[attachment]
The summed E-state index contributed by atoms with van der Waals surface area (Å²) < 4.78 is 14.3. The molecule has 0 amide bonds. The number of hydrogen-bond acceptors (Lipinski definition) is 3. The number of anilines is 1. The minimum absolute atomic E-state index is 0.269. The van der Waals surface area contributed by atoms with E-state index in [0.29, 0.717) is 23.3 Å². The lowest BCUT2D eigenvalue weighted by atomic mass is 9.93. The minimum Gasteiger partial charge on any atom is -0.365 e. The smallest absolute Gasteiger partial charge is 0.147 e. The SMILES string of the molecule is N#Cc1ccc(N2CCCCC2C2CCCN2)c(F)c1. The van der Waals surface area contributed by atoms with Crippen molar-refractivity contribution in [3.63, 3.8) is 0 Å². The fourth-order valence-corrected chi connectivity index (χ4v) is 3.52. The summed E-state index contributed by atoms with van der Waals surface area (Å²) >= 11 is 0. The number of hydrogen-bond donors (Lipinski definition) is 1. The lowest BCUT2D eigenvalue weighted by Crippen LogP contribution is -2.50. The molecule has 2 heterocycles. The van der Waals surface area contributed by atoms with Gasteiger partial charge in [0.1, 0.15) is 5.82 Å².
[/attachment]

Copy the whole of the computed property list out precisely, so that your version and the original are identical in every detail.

The summed E-state index contributed by atoms with van der Waals surface area (Å²) < 4.78 is 14.3. The molecule has 0 amide bonds. The number of hydrogen-bond acceptors (Lipinski definition) is 3. The number of anilines is 1. The minimum absolute atomic E-state index is 0.269. The van der Waals surface area contributed by atoms with E-state index in [0.29, 0.717) is 23.3 Å². The lowest BCUT2D eigenvalue weighted by atomic mass is 9.93. The minimum Gasteiger partial charge on any atom is -0.365 e. The smallest absolute Gasteiger partial charge is 0.147 e. The SMILES string of the molecule is N#Cc1ccc(N2CCCCC2C2CCCN2)c(F)c1. The van der Waals surface area contributed by atoms with Crippen molar-refractivity contribution in [3.63, 3.8) is 0 Å². The fourth-order valence-corrected chi connectivity index (χ4v) is 3.52. The summed E-state index contributed by atoms with van der Waals surface area (Å²) >= 11 is 0. The number of hydrogen-bond donors (Lipinski definition) is 1. The lowest BCUT2D eigenvalue weighted by Crippen LogP contribution is -2.50. The molecule has 2 heterocycles. The van der Waals surface area contributed by atoms with Gasteiger partial charge in [0.1, 0.15) is 5.82 Å².